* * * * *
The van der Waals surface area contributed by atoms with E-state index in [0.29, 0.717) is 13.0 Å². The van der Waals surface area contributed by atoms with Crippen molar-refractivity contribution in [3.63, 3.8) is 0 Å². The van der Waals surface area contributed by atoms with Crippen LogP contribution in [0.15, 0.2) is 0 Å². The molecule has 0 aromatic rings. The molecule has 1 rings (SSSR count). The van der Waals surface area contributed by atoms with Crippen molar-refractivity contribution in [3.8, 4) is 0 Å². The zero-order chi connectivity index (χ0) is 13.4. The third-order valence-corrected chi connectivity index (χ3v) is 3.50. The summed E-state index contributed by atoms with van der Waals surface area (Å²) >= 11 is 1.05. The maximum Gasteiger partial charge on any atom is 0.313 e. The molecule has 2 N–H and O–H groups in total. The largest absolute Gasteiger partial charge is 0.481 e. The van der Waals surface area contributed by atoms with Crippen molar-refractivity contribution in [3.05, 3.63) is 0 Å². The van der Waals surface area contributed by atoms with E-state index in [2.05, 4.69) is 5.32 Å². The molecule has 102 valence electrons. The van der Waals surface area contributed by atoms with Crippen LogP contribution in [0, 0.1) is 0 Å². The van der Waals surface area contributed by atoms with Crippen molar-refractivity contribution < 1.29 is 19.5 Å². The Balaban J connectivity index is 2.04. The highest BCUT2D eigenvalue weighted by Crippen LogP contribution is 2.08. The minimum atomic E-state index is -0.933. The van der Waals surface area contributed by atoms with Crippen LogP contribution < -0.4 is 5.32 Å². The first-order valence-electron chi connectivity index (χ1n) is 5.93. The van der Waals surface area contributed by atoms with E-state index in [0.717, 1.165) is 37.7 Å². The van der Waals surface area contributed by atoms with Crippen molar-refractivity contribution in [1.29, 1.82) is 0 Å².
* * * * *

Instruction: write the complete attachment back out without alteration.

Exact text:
The van der Waals surface area contributed by atoms with E-state index in [0.29, 0.717) is 13.0 Å². The van der Waals surface area contributed by atoms with Crippen molar-refractivity contribution in [3.63, 3.8) is 0 Å². The van der Waals surface area contributed by atoms with Crippen LogP contribution in [0.15, 0.2) is 0 Å². The molecule has 0 aromatic rings. The molecule has 1 rings (SSSR count). The van der Waals surface area contributed by atoms with Crippen molar-refractivity contribution in [3.8, 4) is 0 Å². The zero-order chi connectivity index (χ0) is 13.4. The third-order valence-corrected chi connectivity index (χ3v) is 3.50. The summed E-state index contributed by atoms with van der Waals surface area (Å²) >= 11 is 1.05. The maximum Gasteiger partial charge on any atom is 0.313 e. The molecule has 2 N–H and O–H groups in total. The largest absolute Gasteiger partial charge is 0.481 e. The van der Waals surface area contributed by atoms with Crippen molar-refractivity contribution in [3.05, 3.63) is 0 Å². The van der Waals surface area contributed by atoms with E-state index in [2.05, 4.69) is 5.32 Å². The molecule has 102 valence electrons. The van der Waals surface area contributed by atoms with Crippen LogP contribution in [0, 0.1) is 0 Å². The van der Waals surface area contributed by atoms with Crippen molar-refractivity contribution < 1.29 is 19.5 Å². The Balaban J connectivity index is 2.04. The highest BCUT2D eigenvalue weighted by Crippen LogP contribution is 2.08. The minimum atomic E-state index is -0.933. The van der Waals surface area contributed by atoms with Crippen LogP contribution < -0.4 is 5.32 Å². The first-order valence-electron chi connectivity index (χ1n) is 5.93. The van der Waals surface area contributed by atoms with E-state index in [0.717, 1.165) is 37.7 Å². The van der Waals surface area contributed by atoms with Crippen molar-refractivity contribution in [1.29, 1.82) is 0 Å².